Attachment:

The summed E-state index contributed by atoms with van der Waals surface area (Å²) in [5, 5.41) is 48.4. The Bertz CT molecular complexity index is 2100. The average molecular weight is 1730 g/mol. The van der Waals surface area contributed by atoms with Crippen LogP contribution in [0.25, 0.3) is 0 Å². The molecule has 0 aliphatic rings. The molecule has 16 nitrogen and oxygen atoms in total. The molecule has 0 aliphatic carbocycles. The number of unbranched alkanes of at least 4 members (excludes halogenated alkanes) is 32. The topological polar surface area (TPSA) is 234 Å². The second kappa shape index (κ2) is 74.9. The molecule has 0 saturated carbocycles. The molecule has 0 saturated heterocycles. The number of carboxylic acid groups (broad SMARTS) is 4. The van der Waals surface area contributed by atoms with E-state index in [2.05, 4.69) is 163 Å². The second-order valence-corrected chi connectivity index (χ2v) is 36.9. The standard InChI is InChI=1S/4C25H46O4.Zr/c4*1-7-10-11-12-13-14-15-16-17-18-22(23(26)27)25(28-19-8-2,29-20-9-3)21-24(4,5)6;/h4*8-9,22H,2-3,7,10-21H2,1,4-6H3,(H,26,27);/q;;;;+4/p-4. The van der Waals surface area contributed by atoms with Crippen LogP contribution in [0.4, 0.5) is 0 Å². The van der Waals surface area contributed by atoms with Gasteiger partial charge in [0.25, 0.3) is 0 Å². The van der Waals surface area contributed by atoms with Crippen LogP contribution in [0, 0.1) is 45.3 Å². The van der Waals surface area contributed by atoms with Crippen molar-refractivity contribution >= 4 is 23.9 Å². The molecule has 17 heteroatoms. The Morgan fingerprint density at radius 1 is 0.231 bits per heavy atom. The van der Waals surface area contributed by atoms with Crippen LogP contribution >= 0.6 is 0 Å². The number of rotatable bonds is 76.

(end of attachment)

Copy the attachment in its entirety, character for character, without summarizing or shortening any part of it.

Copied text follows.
The summed E-state index contributed by atoms with van der Waals surface area (Å²) in [5, 5.41) is 48.4. The Bertz CT molecular complexity index is 2100. The average molecular weight is 1730 g/mol. The van der Waals surface area contributed by atoms with Crippen LogP contribution in [0.25, 0.3) is 0 Å². The molecule has 0 aliphatic rings. The molecule has 16 nitrogen and oxygen atoms in total. The molecule has 0 aliphatic carbocycles. The number of unbranched alkanes of at least 4 members (excludes halogenated alkanes) is 32. The topological polar surface area (TPSA) is 234 Å². The second kappa shape index (κ2) is 74.9. The molecule has 0 saturated carbocycles. The molecule has 0 saturated heterocycles. The number of carboxylic acid groups (broad SMARTS) is 4. The van der Waals surface area contributed by atoms with E-state index in [2.05, 4.69) is 163 Å². The second-order valence-corrected chi connectivity index (χ2v) is 36.9. The standard InChI is InChI=1S/4C25H46O4.Zr/c4*1-7-10-11-12-13-14-15-16-17-18-22(23(26)27)25(28-19-8-2,29-20-9-3)21-24(4,5)6;/h4*8-9,22H,2-3,7,10-21H2,1,4-6H3,(H,26,27);/q;;;;+4/p-4. The van der Waals surface area contributed by atoms with Crippen LogP contribution in [0.4, 0.5) is 0 Å². The van der Waals surface area contributed by atoms with Gasteiger partial charge in [0.25, 0.3) is 0 Å². The van der Waals surface area contributed by atoms with Crippen LogP contribution in [0, 0.1) is 45.3 Å². The van der Waals surface area contributed by atoms with Crippen molar-refractivity contribution >= 4 is 23.9 Å². The molecule has 17 heteroatoms. The Morgan fingerprint density at radius 1 is 0.231 bits per heavy atom. The van der Waals surface area contributed by atoms with Crippen LogP contribution >= 0.6 is 0 Å². The number of rotatable bonds is 76.